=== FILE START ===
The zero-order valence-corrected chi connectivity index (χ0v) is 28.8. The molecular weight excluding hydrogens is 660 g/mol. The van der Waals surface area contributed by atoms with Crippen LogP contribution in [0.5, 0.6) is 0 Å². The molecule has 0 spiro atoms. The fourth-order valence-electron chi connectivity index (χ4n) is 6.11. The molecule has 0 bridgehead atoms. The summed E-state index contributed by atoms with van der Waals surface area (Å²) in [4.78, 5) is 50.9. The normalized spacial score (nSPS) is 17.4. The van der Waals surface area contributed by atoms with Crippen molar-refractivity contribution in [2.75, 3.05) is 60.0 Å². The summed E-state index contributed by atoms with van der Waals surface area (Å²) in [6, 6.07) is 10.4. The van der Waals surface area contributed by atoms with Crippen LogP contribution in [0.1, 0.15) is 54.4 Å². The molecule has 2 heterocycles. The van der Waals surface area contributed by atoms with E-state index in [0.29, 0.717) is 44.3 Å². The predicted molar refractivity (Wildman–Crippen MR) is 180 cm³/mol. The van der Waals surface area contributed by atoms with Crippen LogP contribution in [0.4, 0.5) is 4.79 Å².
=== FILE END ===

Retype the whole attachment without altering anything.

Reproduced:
The zero-order valence-corrected chi connectivity index (χ0v) is 28.8. The molecular weight excluding hydrogens is 660 g/mol. The van der Waals surface area contributed by atoms with Crippen LogP contribution in [0.5, 0.6) is 0 Å². The molecule has 0 spiro atoms. The fourth-order valence-electron chi connectivity index (χ4n) is 6.11. The molecule has 0 bridgehead atoms. The summed E-state index contributed by atoms with van der Waals surface area (Å²) in [4.78, 5) is 50.9. The normalized spacial score (nSPS) is 17.4. The van der Waals surface area contributed by atoms with Crippen molar-refractivity contribution in [2.75, 3.05) is 60.0 Å². The summed E-state index contributed by atoms with van der Waals surface area (Å²) in [6, 6.07) is 10.4. The van der Waals surface area contributed by atoms with Crippen LogP contribution in [0.1, 0.15) is 54.4 Å². The molecule has 2 heterocycles. The van der Waals surface area contributed by atoms with E-state index in [0.29, 0.717) is 44.3 Å². The predicted molar refractivity (Wildman–Crippen MR) is 180 cm³/mol. The van der Waals surface area contributed by atoms with Crippen LogP contribution in [0.4, 0.5) is 4.79 Å².